Fandango buys Cinepapaya to take advantage of growing Latin American film market
Fandango, the largest online ticket seller in the U.S., is looking to take a bigger slice of the growing film market south of the border.
The Los Angeles company on Thursday said it had acquired Peru-based online ticket seller Cinepapaya, expanding Fandango’s reach to seven new countries in Latin America including Mexico, Argentina and Colombia.
Fandango would not disclose financial terms of the deal, the latest in a flurry of acquisitions by the company.
The acquisition comes about a year after Fandango gobbled up Brazil’s largest Internet ticketing company Ingresso.com for $71 million, starting its international expansion with a major foothold in South American’s largest film market.
Latin America is an attractive geographical area for Fandango as the box office continues to improve thanks to the construction of more theaters and a rising middle class in many countries. Box-office receipts in Latin America increased 13% last year to $3.4 billion in ticket sales, according to the Motion Picture Assn. of America.
“This is a great opportunity to complement the efforts we’ve already put in place in Latin America,” Fandango President Paul Yanover said. “It allows us to expand to multiple countries and really get scale in the region…. It’s about acceleration.”
Sales for Rio de Janeiro-based Ingresso, for example, have grown 30% so far in 2016 compared with the same period last year, Fandango said. By adding the new countries, including Peru, Chile, Ecuador and Bolivia, Fandango will nearly double the number of consumers it can reach in the region.
Exhibitors have also been turning to Latin America for growth. Plano, Texas-based Cinemark, the No. 3 U.S. cinema chain, has built a robust presence there with 183 theaters and 1,323 screens in 15 countries.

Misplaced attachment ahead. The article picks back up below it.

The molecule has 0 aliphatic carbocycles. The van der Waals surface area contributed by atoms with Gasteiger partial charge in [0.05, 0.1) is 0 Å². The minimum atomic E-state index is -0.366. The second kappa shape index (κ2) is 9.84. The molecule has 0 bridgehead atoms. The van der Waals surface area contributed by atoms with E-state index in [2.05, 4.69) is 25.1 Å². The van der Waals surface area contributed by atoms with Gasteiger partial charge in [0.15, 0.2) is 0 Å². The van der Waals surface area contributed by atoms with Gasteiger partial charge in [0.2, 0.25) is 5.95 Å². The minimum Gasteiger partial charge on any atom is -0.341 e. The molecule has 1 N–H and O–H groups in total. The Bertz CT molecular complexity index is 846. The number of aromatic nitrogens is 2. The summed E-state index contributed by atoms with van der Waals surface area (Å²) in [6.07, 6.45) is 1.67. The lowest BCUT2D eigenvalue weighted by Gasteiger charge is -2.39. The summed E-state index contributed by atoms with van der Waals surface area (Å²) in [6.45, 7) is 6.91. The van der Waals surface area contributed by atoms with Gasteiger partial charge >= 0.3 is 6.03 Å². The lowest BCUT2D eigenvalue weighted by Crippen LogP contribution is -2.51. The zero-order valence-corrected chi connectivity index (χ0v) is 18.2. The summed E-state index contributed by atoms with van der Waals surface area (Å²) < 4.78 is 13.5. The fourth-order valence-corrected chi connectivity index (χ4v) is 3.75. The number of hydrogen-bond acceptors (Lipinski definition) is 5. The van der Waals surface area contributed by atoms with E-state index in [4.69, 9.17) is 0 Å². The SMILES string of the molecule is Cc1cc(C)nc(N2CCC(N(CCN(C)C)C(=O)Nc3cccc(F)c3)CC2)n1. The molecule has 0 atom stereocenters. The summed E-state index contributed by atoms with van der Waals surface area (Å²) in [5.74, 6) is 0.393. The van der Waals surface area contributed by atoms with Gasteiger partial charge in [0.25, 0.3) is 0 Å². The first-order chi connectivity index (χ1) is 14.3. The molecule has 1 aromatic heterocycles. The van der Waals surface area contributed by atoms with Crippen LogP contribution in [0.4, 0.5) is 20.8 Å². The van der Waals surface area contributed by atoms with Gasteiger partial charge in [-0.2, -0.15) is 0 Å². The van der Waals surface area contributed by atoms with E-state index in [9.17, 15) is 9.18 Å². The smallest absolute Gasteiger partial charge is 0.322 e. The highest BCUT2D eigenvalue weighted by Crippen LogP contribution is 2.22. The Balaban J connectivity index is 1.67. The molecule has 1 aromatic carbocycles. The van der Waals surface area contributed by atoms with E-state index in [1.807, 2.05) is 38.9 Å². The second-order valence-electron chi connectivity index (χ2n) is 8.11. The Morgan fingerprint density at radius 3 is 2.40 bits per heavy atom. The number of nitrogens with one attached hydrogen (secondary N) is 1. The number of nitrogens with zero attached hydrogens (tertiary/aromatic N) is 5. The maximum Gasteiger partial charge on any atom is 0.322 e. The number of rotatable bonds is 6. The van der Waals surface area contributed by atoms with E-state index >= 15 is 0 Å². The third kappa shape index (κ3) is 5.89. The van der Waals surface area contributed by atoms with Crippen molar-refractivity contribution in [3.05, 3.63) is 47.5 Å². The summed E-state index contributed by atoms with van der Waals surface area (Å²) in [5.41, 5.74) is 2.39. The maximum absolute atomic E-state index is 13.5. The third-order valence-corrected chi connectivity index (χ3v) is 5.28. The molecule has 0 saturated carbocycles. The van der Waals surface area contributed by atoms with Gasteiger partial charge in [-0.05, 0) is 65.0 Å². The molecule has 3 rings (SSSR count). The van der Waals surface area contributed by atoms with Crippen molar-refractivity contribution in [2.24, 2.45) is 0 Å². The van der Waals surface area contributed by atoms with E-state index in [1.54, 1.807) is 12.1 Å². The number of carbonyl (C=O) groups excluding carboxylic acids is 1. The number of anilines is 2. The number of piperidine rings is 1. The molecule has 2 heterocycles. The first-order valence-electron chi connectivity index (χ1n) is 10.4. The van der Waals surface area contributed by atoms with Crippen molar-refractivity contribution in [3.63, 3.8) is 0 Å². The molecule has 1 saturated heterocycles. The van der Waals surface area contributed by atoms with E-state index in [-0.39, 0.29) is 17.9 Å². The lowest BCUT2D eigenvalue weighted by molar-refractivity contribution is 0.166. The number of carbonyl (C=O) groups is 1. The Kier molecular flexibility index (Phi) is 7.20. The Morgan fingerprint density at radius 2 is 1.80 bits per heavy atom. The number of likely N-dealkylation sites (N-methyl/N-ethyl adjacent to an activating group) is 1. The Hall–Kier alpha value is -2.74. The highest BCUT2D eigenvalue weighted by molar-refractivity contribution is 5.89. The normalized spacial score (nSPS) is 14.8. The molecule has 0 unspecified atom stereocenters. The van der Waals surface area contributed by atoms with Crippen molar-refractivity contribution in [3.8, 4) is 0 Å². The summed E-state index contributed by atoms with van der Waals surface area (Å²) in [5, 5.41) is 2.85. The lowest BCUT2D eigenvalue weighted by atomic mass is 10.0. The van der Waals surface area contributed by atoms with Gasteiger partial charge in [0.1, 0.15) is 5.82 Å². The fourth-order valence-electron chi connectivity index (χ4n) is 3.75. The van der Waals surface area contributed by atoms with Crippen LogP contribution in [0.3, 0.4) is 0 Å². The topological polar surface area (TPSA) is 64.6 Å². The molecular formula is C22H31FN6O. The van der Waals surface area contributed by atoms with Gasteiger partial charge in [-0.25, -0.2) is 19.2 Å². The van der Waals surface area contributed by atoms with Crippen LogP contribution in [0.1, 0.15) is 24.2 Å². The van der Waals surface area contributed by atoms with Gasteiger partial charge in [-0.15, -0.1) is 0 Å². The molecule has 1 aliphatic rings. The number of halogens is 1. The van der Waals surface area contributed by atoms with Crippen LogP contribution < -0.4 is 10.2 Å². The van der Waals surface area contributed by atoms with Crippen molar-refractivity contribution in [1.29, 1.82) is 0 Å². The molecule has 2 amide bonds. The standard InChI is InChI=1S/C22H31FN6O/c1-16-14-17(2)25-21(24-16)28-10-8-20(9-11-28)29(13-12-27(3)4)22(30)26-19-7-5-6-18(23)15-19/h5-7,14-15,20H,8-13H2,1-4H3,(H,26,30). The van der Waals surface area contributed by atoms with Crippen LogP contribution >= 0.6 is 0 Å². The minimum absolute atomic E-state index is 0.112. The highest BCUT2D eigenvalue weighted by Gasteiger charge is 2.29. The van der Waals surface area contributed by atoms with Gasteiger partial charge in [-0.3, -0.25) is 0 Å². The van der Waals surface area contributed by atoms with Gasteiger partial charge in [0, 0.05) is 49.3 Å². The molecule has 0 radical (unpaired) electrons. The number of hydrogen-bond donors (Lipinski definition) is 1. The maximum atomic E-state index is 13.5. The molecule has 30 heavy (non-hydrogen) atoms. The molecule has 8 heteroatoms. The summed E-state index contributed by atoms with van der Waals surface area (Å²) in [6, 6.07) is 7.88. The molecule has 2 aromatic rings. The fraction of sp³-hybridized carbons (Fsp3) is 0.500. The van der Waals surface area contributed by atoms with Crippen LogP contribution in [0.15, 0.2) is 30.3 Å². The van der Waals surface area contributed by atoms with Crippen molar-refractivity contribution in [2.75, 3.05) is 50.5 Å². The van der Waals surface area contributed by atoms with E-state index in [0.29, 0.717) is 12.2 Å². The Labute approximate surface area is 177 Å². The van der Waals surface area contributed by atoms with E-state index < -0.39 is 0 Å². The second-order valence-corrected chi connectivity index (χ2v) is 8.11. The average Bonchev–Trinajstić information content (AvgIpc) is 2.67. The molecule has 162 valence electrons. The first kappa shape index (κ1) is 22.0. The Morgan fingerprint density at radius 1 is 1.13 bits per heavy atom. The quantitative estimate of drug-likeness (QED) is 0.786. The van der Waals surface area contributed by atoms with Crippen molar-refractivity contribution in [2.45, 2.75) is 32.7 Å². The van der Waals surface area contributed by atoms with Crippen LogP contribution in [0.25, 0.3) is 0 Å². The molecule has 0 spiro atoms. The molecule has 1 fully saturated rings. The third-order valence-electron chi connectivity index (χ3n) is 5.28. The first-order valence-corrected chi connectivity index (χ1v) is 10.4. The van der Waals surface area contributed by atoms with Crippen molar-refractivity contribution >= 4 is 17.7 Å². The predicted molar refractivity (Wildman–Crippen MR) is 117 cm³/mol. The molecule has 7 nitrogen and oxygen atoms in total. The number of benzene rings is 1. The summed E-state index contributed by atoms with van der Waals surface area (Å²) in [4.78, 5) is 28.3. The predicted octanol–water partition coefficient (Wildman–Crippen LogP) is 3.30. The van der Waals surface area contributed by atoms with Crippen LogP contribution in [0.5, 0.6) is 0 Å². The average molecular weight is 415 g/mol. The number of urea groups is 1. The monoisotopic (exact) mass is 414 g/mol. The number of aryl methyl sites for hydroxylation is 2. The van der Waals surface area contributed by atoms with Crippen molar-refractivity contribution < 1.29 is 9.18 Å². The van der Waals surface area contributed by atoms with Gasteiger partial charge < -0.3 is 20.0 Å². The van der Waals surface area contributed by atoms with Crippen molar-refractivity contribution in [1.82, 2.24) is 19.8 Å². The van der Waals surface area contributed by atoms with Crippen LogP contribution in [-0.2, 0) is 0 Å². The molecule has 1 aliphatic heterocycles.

Cinepapaya provides ticketing for Cinemark, Cinepolis, Cinestar and other theater circuits in the region. Founded in 2012, Cinepapaya’s investors included Brazilian Internet company Movile, which pumped $2 million into the start-up in 2014.
Fandango, a unit of Comcast Corp.'s NBCUniversal, has been steadily buying up other companies as Yanover tries to expand its business.
The ticket seller in February bought film review website Rotten Tomatoes and movie discovery app Flixster from Warner Bros. Entertainment. As part of the deal, the Burbank studio acquired a minority stake in Fandango.
In January, Fandango announced that it would purchase M-Go, a site that lets users buy and rent movies and TV shows online, in an effort to offer more perks for its customers. Fandango acquired the digital video channel Movieclips in 2014 to expand its reach among film fans who head to YouTube to watch new trailers and classic scenes.
Fandango is by far the biggest ticketing company, servicing 28,000 screens. Smaller competitors include MovieTickets.com and start-up Atom Tickets, a social media-focused company whose investors include Lionsgate, 20th Century Fox and Walt Disney Co.
Ticket sales have increased 40% so far in 2016 for Fandango, propelled by costumers’ increasing propensity for buying things online through their smartphones. About 70% of its sales are made through mobile devices, the company says.
Fandango is a major purveyor of advance ticket sales, which have become increasingly important for Hollywood studios and theater chains. The site recently got a boost from the first day of advance ticket sales for the upcoming sci-fi spinoff “Rogue One: A Star Wars Story.”
The film sold hundreds of thousands of tickets within the first few minutes of release, according to Fandango, resulting in the site’s biggest first-day presales total since last year’s “Star Wars: The Force Awakens.”
The influx of fans trying to use the site caused some slowdowns for Fandango on Sunday, leading to complaints from customers on social media. Fandango dealt with the customer surge in demand by creating a queue system for the deluge of ticket buyers.
Follow Ryan Faughnder on Twitter for more entertainment business coverage: @rfaughnder
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